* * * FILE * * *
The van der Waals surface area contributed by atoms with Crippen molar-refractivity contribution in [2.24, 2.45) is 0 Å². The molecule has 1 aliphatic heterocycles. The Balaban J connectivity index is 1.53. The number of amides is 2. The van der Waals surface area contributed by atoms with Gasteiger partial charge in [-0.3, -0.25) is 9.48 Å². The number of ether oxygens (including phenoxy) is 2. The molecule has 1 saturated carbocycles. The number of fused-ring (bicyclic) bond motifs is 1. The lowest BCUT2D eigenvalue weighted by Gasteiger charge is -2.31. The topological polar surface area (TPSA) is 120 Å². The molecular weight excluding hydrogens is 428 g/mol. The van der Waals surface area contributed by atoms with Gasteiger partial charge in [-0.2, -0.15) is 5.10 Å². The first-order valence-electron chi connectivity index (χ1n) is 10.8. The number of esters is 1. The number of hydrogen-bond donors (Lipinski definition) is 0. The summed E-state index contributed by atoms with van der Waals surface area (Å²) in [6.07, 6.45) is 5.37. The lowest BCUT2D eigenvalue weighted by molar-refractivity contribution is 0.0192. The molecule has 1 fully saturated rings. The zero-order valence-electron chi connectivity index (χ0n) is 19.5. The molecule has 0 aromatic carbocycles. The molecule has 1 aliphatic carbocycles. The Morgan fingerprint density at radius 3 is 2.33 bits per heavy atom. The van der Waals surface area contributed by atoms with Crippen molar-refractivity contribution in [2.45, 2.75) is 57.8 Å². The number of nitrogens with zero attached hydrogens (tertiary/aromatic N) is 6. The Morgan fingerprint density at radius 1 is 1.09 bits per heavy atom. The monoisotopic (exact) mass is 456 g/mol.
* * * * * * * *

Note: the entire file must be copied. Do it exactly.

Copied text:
The van der Waals surface area contributed by atoms with Crippen molar-refractivity contribution in [2.24, 2.45) is 0 Å². The molecule has 1 aliphatic heterocycles. The Balaban J connectivity index is 1.53. The number of amides is 2. The van der Waals surface area contributed by atoms with Gasteiger partial charge in [-0.3, -0.25) is 9.48 Å². The number of ether oxygens (including phenoxy) is 2. The molecule has 1 saturated carbocycles. The number of fused-ring (bicyclic) bond motifs is 1. The lowest BCUT2D eigenvalue weighted by Gasteiger charge is -2.31. The topological polar surface area (TPSA) is 120 Å². The molecular weight excluding hydrogens is 428 g/mol. The van der Waals surface area contributed by atoms with Gasteiger partial charge in [-0.2, -0.15) is 5.10 Å². The first-order valence-electron chi connectivity index (χ1n) is 10.8. The number of esters is 1. The number of hydrogen-bond donors (Lipinski definition) is 0. The summed E-state index contributed by atoms with van der Waals surface area (Å²) in [6.07, 6.45) is 5.37. The lowest BCUT2D eigenvalue weighted by molar-refractivity contribution is 0.0192. The molecule has 1 fully saturated rings. The zero-order valence-electron chi connectivity index (χ0n) is 19.5. The molecule has 0 aromatic carbocycles. The molecule has 1 aliphatic carbocycles. The Morgan fingerprint density at radius 3 is 2.33 bits per heavy atom. The van der Waals surface area contributed by atoms with Crippen molar-refractivity contribution in [2.45, 2.75) is 57.8 Å². The number of nitrogens with zero attached hydrogens (tertiary/aromatic N) is 6. The Morgan fingerprint density at radius 1 is 1.09 bits per heavy atom. The monoisotopic (exact) mass is 456 g/mol.